WASHINGTON — A resurgence of militants in Iraq and the chaos they are creating has gotten Washington’s attention.
Speaker of the House John Boehner, R-Ohio, urged the Obama administration Thursday to re-engage on the matter and emphasized the need to maintain a long-term commitment to securing U.S. interests in that nation.
“Precious blood was spilled, and national treasure was expended helping Iraqis remove a brutal dictator and repelling terrorist elements determined to stamp out human freedom and dignity,” Boehner said, in prepared remarks. “That progress is now threatened and, in the case of Fallujah, it’s been reversed. … The United States has, and will continue to have, vital national interests in Iraq. We must maintain a long-term commitment to a successful outcome there. And It’s time that the president recognize this, and get engaged.”
Boehner also lamented the full withdrawal of U.S. forces at the end of 2011.
“A status of forces agreement with Iraq should have been agreed to,” he said, “and this administration failed to deliver.”
Sen. Carl Levin, D-Mich., chairman of the Senate Armed Services Committee, noted that President George W. Bush signed the agreement with the Maliki government to withdrawal all U.S. troops by the end of 2011, after Iraq refused to grant immunity from the Iraqi courts.
“[T]he decision to reject an ongoing U.S. troop presence after 2011 was Iraq’s, because of Iraq’s refusal to assure our troops would have protections from Iraqi courts,” Levin said in remarks prepared for a late Thursday floor speech.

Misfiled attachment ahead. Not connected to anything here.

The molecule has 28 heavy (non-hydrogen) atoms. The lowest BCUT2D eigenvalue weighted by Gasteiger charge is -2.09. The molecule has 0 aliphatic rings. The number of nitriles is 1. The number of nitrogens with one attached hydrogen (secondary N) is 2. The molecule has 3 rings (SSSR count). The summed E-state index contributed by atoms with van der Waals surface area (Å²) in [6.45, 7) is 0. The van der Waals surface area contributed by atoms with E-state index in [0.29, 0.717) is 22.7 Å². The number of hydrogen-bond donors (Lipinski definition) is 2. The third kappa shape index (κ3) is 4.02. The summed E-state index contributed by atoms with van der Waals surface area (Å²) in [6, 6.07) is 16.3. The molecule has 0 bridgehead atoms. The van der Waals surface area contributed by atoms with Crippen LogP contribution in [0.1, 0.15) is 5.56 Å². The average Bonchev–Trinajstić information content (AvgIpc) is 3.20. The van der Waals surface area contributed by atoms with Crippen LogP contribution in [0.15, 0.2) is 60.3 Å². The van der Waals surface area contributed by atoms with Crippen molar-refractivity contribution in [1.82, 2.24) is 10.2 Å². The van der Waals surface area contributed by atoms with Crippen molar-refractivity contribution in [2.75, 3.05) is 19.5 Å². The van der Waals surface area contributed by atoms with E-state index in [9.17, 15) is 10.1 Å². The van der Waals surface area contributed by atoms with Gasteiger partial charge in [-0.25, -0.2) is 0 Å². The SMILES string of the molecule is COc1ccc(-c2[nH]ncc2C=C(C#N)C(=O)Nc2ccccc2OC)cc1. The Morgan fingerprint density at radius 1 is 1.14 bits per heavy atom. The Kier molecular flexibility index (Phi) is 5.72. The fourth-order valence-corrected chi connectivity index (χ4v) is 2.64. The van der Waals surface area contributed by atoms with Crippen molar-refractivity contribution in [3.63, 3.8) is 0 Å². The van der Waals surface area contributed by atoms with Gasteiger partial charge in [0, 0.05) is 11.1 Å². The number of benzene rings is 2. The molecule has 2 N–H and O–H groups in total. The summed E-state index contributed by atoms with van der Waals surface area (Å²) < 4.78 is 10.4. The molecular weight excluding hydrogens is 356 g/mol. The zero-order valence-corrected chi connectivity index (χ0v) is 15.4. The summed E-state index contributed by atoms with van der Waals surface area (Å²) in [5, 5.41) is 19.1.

Levin also was to weigh on military assistance, which is gaining traction on the Hill, saying most assistance is appropriate with assurances that they would not be used against political enemies.
“The question is whether the Maliki government would use them only against violent extremists,” Levin said in prepared remarks, “and whether we receive credible assurances that such weapons will be used to target Iraq’s real enemies, and not to further sectarian political objectives. With credible assurances, it would be appropriate to provide such assistance.”
On Wednesday, a powerful Senate Democrat has signaled that he might allow the transfer of AH-64 Apache helicopters to Iraq as the government in Baghdad struggles to recapture key territory seized by Islamic extremists, The New York Times reported.
Sen. Bob Menendez of New Jersey, the chairman of the Foreign Relations Committee, has blocked the lease and sale of the powerful attack helicopters for months, the Times wrote. He is seeking assurances that Iraq would not use them to attack civilians, and that the government in Baghdad would take steps to stop Iran from using Iraqi airspace to ship arms to Syria’s military.
Menendez received a three-page letter last week from Prime Minister Nouri al-Maliki of Iraq responding to his concerns and received an urgent call Tuesday from the State Department promising a further response, according to the report.
The Obama administration has proposed selling up to 30 of the helicopters to the Iraqis, but, because building them could take years, it has also asked to lease up to 10 aircraft in the interim, the Times noted. Administration officials said the Apaches could be useful in targeting fighters affiliated with al Qaida like those who have taken over parts of Fallujah and Ramadi. But even if Menendez dropped his objections, it could take until April to deliver them, and officials noted that pilots would still need to be trained.
The Times also wrote that the administration also is planning to ship more Hellfire missiles as early as this spring, 10 ScanEagle surveillance drones in coming weeks and 48 Raven surveillance drones later in the year. Those come on top of Aerostat surveillance balloons provided in September and three additional Bell IA-407 helicopters sent last month.